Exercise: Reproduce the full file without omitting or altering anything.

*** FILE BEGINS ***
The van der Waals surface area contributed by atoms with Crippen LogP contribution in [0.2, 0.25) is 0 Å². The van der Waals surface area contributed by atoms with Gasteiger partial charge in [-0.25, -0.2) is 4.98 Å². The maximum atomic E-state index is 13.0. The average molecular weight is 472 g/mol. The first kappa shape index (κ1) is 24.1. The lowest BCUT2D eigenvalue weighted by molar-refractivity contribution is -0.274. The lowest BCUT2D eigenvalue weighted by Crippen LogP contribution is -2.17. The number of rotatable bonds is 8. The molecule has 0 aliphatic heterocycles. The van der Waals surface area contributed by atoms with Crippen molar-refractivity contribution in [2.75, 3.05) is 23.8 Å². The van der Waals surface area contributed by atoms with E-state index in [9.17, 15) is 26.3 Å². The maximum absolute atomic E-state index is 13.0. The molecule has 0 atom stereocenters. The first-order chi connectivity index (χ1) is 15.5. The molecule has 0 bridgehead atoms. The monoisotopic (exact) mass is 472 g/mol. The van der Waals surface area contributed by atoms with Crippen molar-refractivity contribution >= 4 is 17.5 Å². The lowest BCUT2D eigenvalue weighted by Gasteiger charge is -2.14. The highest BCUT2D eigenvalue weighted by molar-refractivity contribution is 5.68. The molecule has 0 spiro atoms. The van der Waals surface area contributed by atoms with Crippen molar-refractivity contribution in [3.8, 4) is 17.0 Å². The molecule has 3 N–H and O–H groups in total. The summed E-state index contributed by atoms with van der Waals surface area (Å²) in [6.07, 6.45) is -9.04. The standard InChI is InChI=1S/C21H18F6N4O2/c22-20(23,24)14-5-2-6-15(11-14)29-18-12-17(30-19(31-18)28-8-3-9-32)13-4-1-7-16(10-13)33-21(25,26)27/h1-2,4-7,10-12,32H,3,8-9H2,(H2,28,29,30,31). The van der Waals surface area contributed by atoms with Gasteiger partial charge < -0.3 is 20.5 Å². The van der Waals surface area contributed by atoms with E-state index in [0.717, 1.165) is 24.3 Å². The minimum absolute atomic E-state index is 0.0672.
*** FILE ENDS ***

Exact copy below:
The van der Waals surface area contributed by atoms with Crippen LogP contribution in [0.2, 0.25) is 0 Å². The van der Waals surface area contributed by atoms with Gasteiger partial charge in [-0.25, -0.2) is 4.98 Å². The maximum atomic E-state index is 13.0. The average molecular weight is 472 g/mol. The first kappa shape index (κ1) is 24.1. The lowest BCUT2D eigenvalue weighted by molar-refractivity contribution is -0.274. The lowest BCUT2D eigenvalue weighted by Crippen LogP contribution is -2.17. The number of rotatable bonds is 8. The molecule has 0 aliphatic heterocycles. The van der Waals surface area contributed by atoms with Crippen molar-refractivity contribution in [2.75, 3.05) is 23.8 Å². The van der Waals surface area contributed by atoms with E-state index in [9.17, 15) is 26.3 Å². The maximum absolute atomic E-state index is 13.0. The molecule has 0 atom stereocenters. The first-order chi connectivity index (χ1) is 15.5. The molecule has 0 bridgehead atoms. The monoisotopic (exact) mass is 472 g/mol. The van der Waals surface area contributed by atoms with Crippen molar-refractivity contribution >= 4 is 17.5 Å². The lowest BCUT2D eigenvalue weighted by Gasteiger charge is -2.14. The highest BCUT2D eigenvalue weighted by molar-refractivity contribution is 5.68. The molecule has 0 spiro atoms. The van der Waals surface area contributed by atoms with Crippen molar-refractivity contribution in [3.8, 4) is 17.0 Å². The molecule has 3 N–H and O–H groups in total. The summed E-state index contributed by atoms with van der Waals surface area (Å²) in [6.07, 6.45) is -9.04. The standard InChI is InChI=1S/C21H18F6N4O2/c22-20(23,24)14-5-2-6-15(11-14)29-18-12-17(30-19(31-18)28-8-3-9-32)13-4-1-7-16(10-13)33-21(25,26)27/h1-2,4-7,10-12,32H,3,8-9H2,(H2,28,29,30,31). The van der Waals surface area contributed by atoms with Gasteiger partial charge < -0.3 is 20.5 Å². The van der Waals surface area contributed by atoms with E-state index in [0.717, 1.165) is 24.3 Å². The minimum absolute atomic E-state index is 0.0672.